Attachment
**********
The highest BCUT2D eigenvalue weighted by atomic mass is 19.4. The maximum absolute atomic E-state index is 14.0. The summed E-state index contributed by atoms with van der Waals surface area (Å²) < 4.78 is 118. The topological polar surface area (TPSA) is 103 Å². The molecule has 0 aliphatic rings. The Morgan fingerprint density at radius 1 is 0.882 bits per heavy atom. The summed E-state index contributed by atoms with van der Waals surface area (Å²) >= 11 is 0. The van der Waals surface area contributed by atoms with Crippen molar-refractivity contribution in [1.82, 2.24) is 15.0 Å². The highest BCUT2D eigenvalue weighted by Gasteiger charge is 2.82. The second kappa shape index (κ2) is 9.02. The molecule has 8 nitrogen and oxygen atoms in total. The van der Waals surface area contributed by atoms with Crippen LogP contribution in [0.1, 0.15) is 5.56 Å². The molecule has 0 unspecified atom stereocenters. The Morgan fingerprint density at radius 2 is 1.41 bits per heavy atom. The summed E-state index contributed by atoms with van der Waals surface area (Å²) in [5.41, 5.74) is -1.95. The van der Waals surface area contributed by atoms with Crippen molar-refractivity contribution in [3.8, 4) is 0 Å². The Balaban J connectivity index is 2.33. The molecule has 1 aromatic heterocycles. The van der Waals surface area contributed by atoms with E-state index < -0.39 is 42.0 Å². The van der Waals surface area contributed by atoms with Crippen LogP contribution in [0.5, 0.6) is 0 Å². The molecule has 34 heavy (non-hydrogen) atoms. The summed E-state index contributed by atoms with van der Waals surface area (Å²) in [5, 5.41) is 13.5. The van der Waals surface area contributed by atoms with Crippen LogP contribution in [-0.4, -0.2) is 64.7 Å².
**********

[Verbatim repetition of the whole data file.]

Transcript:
The highest BCUT2D eigenvalue weighted by atomic mass is 19.4. The maximum absolute atomic E-state index is 14.0. The summed E-state index contributed by atoms with van der Waals surface area (Å²) < 4.78 is 118. The topological polar surface area (TPSA) is 103 Å². The molecule has 0 aliphatic rings. The Morgan fingerprint density at radius 1 is 0.882 bits per heavy atom. The summed E-state index contributed by atoms with van der Waals surface area (Å²) >= 11 is 0. The van der Waals surface area contributed by atoms with Crippen molar-refractivity contribution in [1.82, 2.24) is 15.0 Å². The highest BCUT2D eigenvalue weighted by Gasteiger charge is 2.82. The second kappa shape index (κ2) is 9.02. The molecule has 8 nitrogen and oxygen atoms in total. The van der Waals surface area contributed by atoms with Crippen LogP contribution in [0.1, 0.15) is 5.56 Å². The molecule has 0 unspecified atom stereocenters. The Morgan fingerprint density at radius 2 is 1.41 bits per heavy atom. The summed E-state index contributed by atoms with van der Waals surface area (Å²) in [5.41, 5.74) is -1.95. The van der Waals surface area contributed by atoms with Crippen molar-refractivity contribution in [3.8, 4) is 0 Å². The Balaban J connectivity index is 2.33. The molecule has 1 aromatic heterocycles. The van der Waals surface area contributed by atoms with E-state index < -0.39 is 42.0 Å². The van der Waals surface area contributed by atoms with Crippen LogP contribution in [0.5, 0.6) is 0 Å². The molecule has 34 heavy (non-hydrogen) atoms. The summed E-state index contributed by atoms with van der Waals surface area (Å²) in [5, 5.41) is 13.5. The van der Waals surface area contributed by atoms with Crippen LogP contribution in [-0.4, -0.2) is 64.7 Å².